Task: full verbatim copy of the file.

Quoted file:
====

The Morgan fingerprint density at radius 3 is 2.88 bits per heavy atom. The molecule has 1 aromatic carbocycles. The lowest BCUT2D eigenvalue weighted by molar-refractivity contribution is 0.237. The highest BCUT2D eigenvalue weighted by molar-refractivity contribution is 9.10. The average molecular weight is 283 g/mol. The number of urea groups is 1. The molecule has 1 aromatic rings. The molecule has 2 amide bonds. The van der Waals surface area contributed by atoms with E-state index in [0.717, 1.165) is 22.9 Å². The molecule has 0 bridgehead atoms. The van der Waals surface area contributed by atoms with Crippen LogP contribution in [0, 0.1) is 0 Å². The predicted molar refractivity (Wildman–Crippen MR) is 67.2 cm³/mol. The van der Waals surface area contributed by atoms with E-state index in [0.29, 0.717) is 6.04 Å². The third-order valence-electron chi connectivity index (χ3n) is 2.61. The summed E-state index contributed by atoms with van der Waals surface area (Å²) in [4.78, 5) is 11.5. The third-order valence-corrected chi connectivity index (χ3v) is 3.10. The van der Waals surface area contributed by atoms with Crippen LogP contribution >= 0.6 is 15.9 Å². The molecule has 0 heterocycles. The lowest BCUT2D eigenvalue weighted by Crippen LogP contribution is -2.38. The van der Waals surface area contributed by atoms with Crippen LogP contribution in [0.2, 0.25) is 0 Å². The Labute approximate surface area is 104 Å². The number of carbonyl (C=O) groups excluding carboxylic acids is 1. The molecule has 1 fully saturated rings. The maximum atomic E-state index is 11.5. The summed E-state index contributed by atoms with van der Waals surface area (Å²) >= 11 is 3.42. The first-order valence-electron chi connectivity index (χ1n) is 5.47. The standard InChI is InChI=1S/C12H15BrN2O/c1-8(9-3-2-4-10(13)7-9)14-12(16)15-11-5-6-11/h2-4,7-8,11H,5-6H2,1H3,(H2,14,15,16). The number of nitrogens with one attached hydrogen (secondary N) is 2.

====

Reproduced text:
The Morgan fingerprint density at radius 3 is 2.88 bits per heavy atom. The molecule has 1 aromatic carbocycles. The lowest BCUT2D eigenvalue weighted by molar-refractivity contribution is 0.237. The highest BCUT2D eigenvalue weighted by molar-refractivity contribution is 9.10. The average molecular weight is 283 g/mol. The number of urea groups is 1. The molecule has 1 aromatic rings. The molecule has 2 amide bonds. The van der Waals surface area contributed by atoms with E-state index in [0.717, 1.165) is 22.9 Å². The molecule has 0 bridgehead atoms. The van der Waals surface area contributed by atoms with Crippen LogP contribution in [0, 0.1) is 0 Å². The predicted molar refractivity (Wildman–Crippen MR) is 67.2 cm³/mol. The van der Waals surface area contributed by atoms with E-state index in [0.29, 0.717) is 6.04 Å². The third-order valence-electron chi connectivity index (χ3n) is 2.61. The summed E-state index contributed by atoms with van der Waals surface area (Å²) in [4.78, 5) is 11.5. The third-order valence-corrected chi connectivity index (χ3v) is 3.10. The van der Waals surface area contributed by atoms with Crippen LogP contribution >= 0.6 is 15.9 Å². The molecule has 0 heterocycles. The lowest BCUT2D eigenvalue weighted by Crippen LogP contribution is -2.38. The van der Waals surface area contributed by atoms with Crippen LogP contribution in [0.2, 0.25) is 0 Å². The Labute approximate surface area is 104 Å². The number of carbonyl (C=O) groups excluding carboxylic acids is 1. The molecule has 1 fully saturated rings. The maximum atomic E-state index is 11.5. The summed E-state index contributed by atoms with van der Waals surface area (Å²) >= 11 is 3.42. The first-order valence-electron chi connectivity index (χ1n) is 5.47. The standard InChI is InChI=1S/C12H15BrN2O/c1-8(9-3-2-4-10(13)7-9)14-12(16)15-11-5-6-11/h2-4,7-8,11H,5-6H2,1H3,(H2,14,15,16). The number of nitrogens with one attached hydrogen (secondary N) is 2.